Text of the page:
Project Management Institute

Workload on track for management engineers

Project Management in Action

Project Snapshots

With a staff of five engineers, the Management Engineering Consultants at Jewish Hospital HealthCare Services (JHHS) in Louisville, Kentucky, manages ongoing projects for five hospitals. The department's primary responsibilities are system and method improvements, monitoring productivity and involvement in the hospital's Continuous Quality Improvement (CQI). Fortunately their project planning and scheduling application helps this small team of five use its time and resources in the most effective, efficient and cost-saving manner to best serve the enterprise.

The engineers at JHHS utilize a menu-driven application to manage their time across multiple projects. The system schedules each engineer's projects based primarily on estimated completion date and the number of hours available in a work week—making allowances for holidays.

With this application users can schedule and edit projects, and generate progress or status reports during the projects. Reports generated from this project management system provide the team of engineers and their director with information on the status of each current project. It also assists the department's director in following the progress of each project and determining how to distribute upcoming projects among the engineers.

“This application takes information supplied on the edit screen and schedules individual or combined projects and comes up with the most effective scheduling format for the engineers,” said Craig Incorvia, management engineer for the Management Engineering Consultants at JHHS. “This system will give us an estimate of how the completion of the project should flow time-wise. ”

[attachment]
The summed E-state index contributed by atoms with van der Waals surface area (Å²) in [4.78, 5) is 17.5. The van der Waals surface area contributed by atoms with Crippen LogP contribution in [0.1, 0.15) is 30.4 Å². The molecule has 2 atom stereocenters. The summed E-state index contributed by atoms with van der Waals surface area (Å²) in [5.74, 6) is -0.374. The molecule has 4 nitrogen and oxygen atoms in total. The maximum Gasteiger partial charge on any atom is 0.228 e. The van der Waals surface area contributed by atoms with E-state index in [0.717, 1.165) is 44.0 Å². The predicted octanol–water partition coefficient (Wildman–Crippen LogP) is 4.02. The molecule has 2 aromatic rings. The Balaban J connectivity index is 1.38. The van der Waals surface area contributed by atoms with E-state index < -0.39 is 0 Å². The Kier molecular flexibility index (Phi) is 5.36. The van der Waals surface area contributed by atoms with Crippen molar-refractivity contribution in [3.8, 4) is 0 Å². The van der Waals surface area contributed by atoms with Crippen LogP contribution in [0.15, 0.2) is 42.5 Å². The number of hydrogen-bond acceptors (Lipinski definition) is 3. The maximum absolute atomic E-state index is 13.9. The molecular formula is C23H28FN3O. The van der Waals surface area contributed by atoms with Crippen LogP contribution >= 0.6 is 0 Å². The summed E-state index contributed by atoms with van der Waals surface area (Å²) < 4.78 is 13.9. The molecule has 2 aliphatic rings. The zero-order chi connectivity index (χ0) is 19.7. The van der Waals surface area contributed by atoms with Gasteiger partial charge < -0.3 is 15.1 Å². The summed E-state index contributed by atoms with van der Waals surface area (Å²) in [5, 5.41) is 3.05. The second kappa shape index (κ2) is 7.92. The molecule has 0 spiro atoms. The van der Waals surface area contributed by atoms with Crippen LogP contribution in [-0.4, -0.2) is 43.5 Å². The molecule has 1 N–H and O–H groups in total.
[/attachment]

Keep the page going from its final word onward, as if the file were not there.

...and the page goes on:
The program pulls information from six different data sets—logic, resource, availability, activity, requirement, and holiday data sets. Any entry made in any of the six data sets automatically adjusts the engineers’ workload when weekly reports are generated. Updated reports may reveal that the engineers need to spend more or less time on a particular project than previously anticipated. If system reports show that sufficient progress has not been made on a project, the engineer can see that an adjustment is needed to the amount of time allocated.

“With the large internal user base served by our department, this application gives the engineer a picture of the future in that we can clearly see the progress we're making in delivering solutions to our internal clients for implementation,” Incorvia said. “Efficient scheduling of multiple projects allows us to provide our individual clients in departments ranging from administrative services to the operating room to emergency services with cost-effective solutions. In the end, each hospital we serve benefits from the projects we handle with this application because most of the time the solutions affect the bottom line.”

From: Miranda Drake, SAS Institute Inc.
Project used: SAS System for
Information Delivery

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